Dancer – Alyssa ‘Ms. Mambo’ Aguilar | Chancellor of the West Valley-Mission Community College District – Bradley Davis | Designer – Carlos Pérez | Photographer educator – Dan Fenstermacher | Actor and rapper – Davied Morales, AKA Activepoet | Singer/Rapper – Ervin Wilson | Scholar and dance ethnologist – Farima Berenji | Hip Hop Record Label – F.R.V.R. Records, Aldin Metovic, Brevin Rowand, Vanessa Vindell | Aspiring Photographer – Iris Zimmerman | Writer/Poet – Keana Aguila Labra | Painter – Leslie Lewis Sigler | Musician – Mike Huguenor | Artist Educator – Mitra Fabian | Artist Rubén Darío Villa – Mr. Fuchila | Album Picks – Needle To The Groove | San Jose Earthquake – Niko Tsakiris | Emerging Fashion Designer – Nyr Acuavera | Graduating Architecture/Landscape Architecture – Onna Keller | Painter – Renée Hamilton-McNealy | Tattoo Artist – Sefa Samatua | ShaKa Brewing

Issue 15.4 Featuring:

Tattoo Artist – Abraham Ortega | San Jose Storyboard – Bertrand Patron Paule | Nonprofit organization – B.L.A.C.K. Outreach San Jose | Poet – Elodia Esperanza Benitez | Painter – James Mertke | Filmmaker – May Yam | Developer – Michael Messinger | Multidisciplinary Artist – Pantea Karimi | Muralist – Paul J. Gonzalez | San Jose Museum of Art Curators – Senior Curator: Lauren Schell Dickens, Assistant Curator: Juan Omar Rodriguez, Curatorial and Programs associate: Nidhi Gandhi | Artist & Illustrator – Suhita Shirodkar | Together We Create | Elba Raquel, Mesngr, Wisper, Roberto Romo | Meraki by Yaya Fashion Design – Yaya Bautista | Data Artist & Professor -Yoon Chung Han | Poet & Storyteller – Yosimar Reyes | D.J. – Weezmatic, Aaron Aquino

Issue 16.1 Featuring:

EPA Center, Nadine Rambeau | Tai Zhan Bakery, Wendy Chan | Gallerist, Pamela Walsh | Artist, Ignacio “Nacho” Moya | Musician and Painter, Ben Henderson | Artist, Miguel Machuca | Arts Los Altos, Maddy McBirney & Karen Zucker | Clothing Brand: Exhilo, Curtis Ying | Ensamble Folclórico Colibrí, Arturo Magaña | DJs, Soulmat3s | Musician, Will Sprott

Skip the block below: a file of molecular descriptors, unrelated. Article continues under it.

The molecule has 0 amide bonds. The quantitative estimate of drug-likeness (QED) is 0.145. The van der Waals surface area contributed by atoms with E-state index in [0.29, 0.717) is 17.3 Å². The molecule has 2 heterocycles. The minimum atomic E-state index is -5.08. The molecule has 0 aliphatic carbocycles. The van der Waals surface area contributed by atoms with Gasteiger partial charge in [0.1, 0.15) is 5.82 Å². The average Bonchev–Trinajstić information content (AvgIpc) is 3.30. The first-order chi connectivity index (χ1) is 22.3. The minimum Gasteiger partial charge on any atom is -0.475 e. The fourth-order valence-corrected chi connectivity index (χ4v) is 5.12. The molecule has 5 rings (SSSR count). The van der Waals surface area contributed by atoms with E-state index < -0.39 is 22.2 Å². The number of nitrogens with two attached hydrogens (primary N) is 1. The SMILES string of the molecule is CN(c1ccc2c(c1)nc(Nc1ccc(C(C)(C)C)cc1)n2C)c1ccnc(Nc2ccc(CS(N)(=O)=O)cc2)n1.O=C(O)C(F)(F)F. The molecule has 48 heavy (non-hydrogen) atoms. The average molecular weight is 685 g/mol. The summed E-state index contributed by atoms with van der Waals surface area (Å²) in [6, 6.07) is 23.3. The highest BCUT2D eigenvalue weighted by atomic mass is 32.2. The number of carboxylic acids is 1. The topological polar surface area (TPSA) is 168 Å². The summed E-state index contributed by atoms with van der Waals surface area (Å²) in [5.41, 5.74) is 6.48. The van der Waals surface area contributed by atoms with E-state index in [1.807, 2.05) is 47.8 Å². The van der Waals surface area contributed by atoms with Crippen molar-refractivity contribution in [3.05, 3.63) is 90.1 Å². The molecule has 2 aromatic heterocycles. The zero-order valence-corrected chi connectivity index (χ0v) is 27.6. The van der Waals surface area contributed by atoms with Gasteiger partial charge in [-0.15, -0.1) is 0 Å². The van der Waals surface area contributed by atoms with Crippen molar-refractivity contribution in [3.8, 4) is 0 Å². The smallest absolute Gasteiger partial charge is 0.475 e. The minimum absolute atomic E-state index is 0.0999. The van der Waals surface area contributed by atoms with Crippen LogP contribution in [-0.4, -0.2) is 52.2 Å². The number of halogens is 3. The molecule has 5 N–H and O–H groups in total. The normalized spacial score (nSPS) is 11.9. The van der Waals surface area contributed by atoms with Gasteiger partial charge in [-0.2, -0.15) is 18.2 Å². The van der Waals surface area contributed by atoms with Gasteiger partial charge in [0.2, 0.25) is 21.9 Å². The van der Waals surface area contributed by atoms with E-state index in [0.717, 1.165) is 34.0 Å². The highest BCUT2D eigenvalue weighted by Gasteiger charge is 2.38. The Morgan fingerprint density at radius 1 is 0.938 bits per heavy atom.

The South Bay arts community rallied in Los Altos on November 30th to celebrate the release of Content Magazine Issue 16.1, “Discover.” Hosted at the stunning State Street Market food hall on the corner of State & 3rd Street in Los Altos, we invited the artists, musicians, organizations, and contributors featured in issue 16.1 to create a ‘Magazine-in-real-life’ experience for guests.

Creatives featured in the issue, such as Gallerist Pamela Walsh, Artist Ignacio “Nacho” Moya, Painter Ben Henderson, Artist Miguel Machuca, and Clothing Brand Exhilo by Curtis Ying, displayed their work in the center of State Street Market. Tucked between entrances, DJ Duo Soulmat3s performed throughout the night, spinning original mixes of eclectic genres, responding to the energy of the large crowd, and keeping the vibes right. Halfway through the party, guests were treated to performances by Will Sprott, followed by Ben Henderson with Wax Moon on drums and bass. Having made a long journey from his home in Grass Valley, Will was always within arms reach of his young son, Oz, even while performing. Will performed versions of songs from his new solo album, Natural Internet, that featured harmonica solos by Oz. Ben Henderson, backed by members of San Jose’s Wax Moon, filled the hall with warm folk music that garnered everyone’s attention.

Each of the nine food vendors hosted in the food hall generously provided delicious samples to content members. From ice cream and fried chicken to mocktails and matcha madeleines State Street Market hosts a diverse array of International cuisine.

As the night drew to a close and artists began wrapping up, you could see new connections and old friends leaning on the bar, waving farewell, or lending a hand. In the 12 years Since Content Magazine was founded, this pick-up party was the furthest distance from our home office in San Jose. We were overjoyed by the warm welcome of Los Altos, the willingness of folks from as far as Gilroy and Grass Valley to join, and the familiar air of kinship the arts community often provides.